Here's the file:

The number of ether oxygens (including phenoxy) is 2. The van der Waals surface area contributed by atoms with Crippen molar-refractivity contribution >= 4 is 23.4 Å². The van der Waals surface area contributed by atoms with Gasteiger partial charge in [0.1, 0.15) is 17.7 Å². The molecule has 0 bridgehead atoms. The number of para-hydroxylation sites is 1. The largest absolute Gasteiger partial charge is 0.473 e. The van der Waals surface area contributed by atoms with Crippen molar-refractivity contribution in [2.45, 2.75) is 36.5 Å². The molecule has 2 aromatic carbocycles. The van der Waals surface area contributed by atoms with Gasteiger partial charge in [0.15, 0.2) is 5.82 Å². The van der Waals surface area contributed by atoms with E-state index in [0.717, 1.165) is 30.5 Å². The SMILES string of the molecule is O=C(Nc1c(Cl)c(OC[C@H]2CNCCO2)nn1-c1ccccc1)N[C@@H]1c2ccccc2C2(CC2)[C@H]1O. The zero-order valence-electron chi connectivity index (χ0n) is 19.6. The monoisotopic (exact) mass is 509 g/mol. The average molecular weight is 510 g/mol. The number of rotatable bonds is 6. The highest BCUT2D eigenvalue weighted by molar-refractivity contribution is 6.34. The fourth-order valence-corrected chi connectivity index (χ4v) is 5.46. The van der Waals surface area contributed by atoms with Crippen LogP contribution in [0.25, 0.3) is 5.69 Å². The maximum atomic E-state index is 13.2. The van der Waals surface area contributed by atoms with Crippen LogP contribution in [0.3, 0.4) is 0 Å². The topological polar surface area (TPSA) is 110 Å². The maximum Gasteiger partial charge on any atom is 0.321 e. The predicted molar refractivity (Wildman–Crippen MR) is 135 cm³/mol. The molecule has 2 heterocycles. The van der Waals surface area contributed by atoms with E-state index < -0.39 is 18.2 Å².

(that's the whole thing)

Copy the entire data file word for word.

The number of ether oxygens (including phenoxy) is 2. The van der Waals surface area contributed by atoms with Crippen molar-refractivity contribution >= 4 is 23.4 Å². The van der Waals surface area contributed by atoms with Gasteiger partial charge in [0.1, 0.15) is 17.7 Å². The molecule has 0 bridgehead atoms. The number of para-hydroxylation sites is 1. The largest absolute Gasteiger partial charge is 0.473 e. The van der Waals surface area contributed by atoms with Crippen molar-refractivity contribution in [2.45, 2.75) is 36.5 Å². The molecule has 2 aromatic carbocycles. The van der Waals surface area contributed by atoms with Gasteiger partial charge in [0.15, 0.2) is 5.82 Å². The van der Waals surface area contributed by atoms with E-state index in [0.717, 1.165) is 30.5 Å². The SMILES string of the molecule is O=C(Nc1c(Cl)c(OC[C@H]2CNCCO2)nn1-c1ccccc1)N[C@@H]1c2ccccc2C2(CC2)[C@H]1O. The zero-order valence-electron chi connectivity index (χ0n) is 19.6. The monoisotopic (exact) mass is 509 g/mol. The average molecular weight is 510 g/mol. The number of rotatable bonds is 6. The highest BCUT2D eigenvalue weighted by molar-refractivity contribution is 6.34. The fourth-order valence-corrected chi connectivity index (χ4v) is 5.46. The van der Waals surface area contributed by atoms with Crippen LogP contribution in [0.25, 0.3) is 5.69 Å². The maximum atomic E-state index is 13.2. The van der Waals surface area contributed by atoms with Crippen LogP contribution in [0.3, 0.4) is 0 Å². The topological polar surface area (TPSA) is 110 Å². The maximum Gasteiger partial charge on any atom is 0.321 e. The predicted molar refractivity (Wildman–Crippen MR) is 135 cm³/mol. The molecule has 2 heterocycles. The van der Waals surface area contributed by atoms with E-state index < -0.39 is 18.2 Å².